Lionsgate’s uber slasher The Cabin in the Woods couldn’t have been released at a worse time (for us) as we’re still working 24/7 at building out this brand new site. It’s still unclear to me how the review database is going to work, but poking around has me extremely excited. For the sake of time, we’re adding David Harley’s thoughts on Drew Goddard and Joss Whedon’s beast right here on the front page, a perfect place for you guys to chime in and then move to write your own reviews. Personally, I too was a fan, so whose review do you agree with more?
In the R-rated horror flick now in theaters everywhere, “A group of friends at a cabin retreat scratch the surface of something so massive and horrific that they can only begin to fathom it as time quickly runs out. If you think you know this story, think again. ‘Cabin in the Woods’ is a mind-blowing horror film that turns the genre inside out.”
Read David Harley’s review below!
The biggest question surrounding The Cabin in the Woods* has nothing to do with the numerous surprises or unique framework, but rather why nobody picked it up to get it out of MGM bankruptcy hell sooner – the post-conversion nonsense certainly didn’t help much either (neither did all the legal tape associated with it, but I digress), and thank God they didn’t go down that road. The film plays out as an assimilation and exploration of horror tropes, seen from one perspective and lived out by another, that culminates into the most batshit insane third act since Dead Alive‘s lawnmower and rooftop brawl combo. It’s almost as if geek favorite Joss Whedon and wunderkind writer Drew Goddard cracked open their heads and let all their horror memories flow out, and then scrambled them up into this really weird, engrossing meta approach. Cabin in the Woods might not change your life and time will tell if it serves as a template for where the genre heads next, but one thing it’s definitely not is unoriginal.
Although the marketing is touting a “huge secret,” the truth is that the film doesn’t blindfold the audience and pull the rug out from under them in the eleventh hour. From the very first frame of the credit sequence, Goddard and Whedon begin laying the groundwork for dual perspectives, which sees a group of clichéd teen archetypes (Chris Hemsworth and Kristen Connolly among them) heading off to a relative’s cabin in the middle of nowhere and two white collar workers (Richard Jenkins and Bradley Whitford) in an office of sorts at the complete opposite end of the spectrum. The connection between the two is unclear at first, but becomes apparent when the kids arrive at the lodging for their weekend getaway.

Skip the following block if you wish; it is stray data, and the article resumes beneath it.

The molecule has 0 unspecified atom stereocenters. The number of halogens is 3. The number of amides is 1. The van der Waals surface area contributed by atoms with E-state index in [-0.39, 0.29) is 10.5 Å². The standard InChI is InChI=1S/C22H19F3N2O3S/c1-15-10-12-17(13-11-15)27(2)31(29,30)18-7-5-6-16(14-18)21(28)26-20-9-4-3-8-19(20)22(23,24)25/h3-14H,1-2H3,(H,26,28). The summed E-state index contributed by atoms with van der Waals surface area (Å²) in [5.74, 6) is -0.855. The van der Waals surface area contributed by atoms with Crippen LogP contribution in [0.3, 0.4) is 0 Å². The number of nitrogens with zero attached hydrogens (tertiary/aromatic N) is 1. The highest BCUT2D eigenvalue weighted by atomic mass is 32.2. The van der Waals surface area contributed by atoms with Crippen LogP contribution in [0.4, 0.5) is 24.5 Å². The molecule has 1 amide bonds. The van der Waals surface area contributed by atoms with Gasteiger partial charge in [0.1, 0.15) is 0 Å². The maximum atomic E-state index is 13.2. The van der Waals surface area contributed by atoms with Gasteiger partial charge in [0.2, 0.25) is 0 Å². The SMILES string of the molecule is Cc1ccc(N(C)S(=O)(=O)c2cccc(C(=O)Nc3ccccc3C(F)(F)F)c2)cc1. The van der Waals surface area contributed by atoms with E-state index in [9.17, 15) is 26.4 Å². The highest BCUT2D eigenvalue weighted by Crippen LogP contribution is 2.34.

The two point of views, which is undoubtedly the biggest reason why Cabin works, also acts as a double edged sword in the sense that one of them is significantly more interesting than the other. The group of friends, while not annoying, too smug, completely unfunny or any other negative adjective, seem like they’re there, at times, to merely serve their purpose in the structure of the movie. The inner workings of the film makes it a necessary evil for them to act cliché as the purveyors of their waking nightmare, comment on and play with those conventions, but aside for the screen presence of Hemsworth and Dollhouse alumni Fran Kranz (a stoner that isn’t completely obnoxious!) and one scene that drags on for big laughs, there’s nothing extremely captivating about their survival. The real meat and potatoes of the script – and the best lines – lie elsewhere.
Once Cabin enters the third act, the more predictable and familiar bits suddenly become a safety net of sorts in hindsight, a false sense of security, as the remainder of the film ventures off into what can only be described as a set piece that makes it extremely hard not to imagine Ballroom Blitz playing over. While frenzied and unexpected, Goddard and Whedon keep it from teetering over the edge into being pure overload; it’s certainly over the top, but not too much to take in.
Cabin in the Woods is fun and has some strange, unpredictable moments, but it’s more clever than flat-out brilliant. Goddard and Whedon really complement each other and make the material approachable and enjoyable for those lacking extensive genre knowledge, a feat considering all the nods it contains – especially to one of the greatest authors of all time. The protagonists aren’t interesting ninety percent of the time and left me waiting for Jenkins and Whitford to continue their shtick, but it’s great to see a team willing to go that far out on a limb, be that weird, and succeed more often than not over the span of one narrative.
*I really hate putting “the” in front of the title, it sounds better without it
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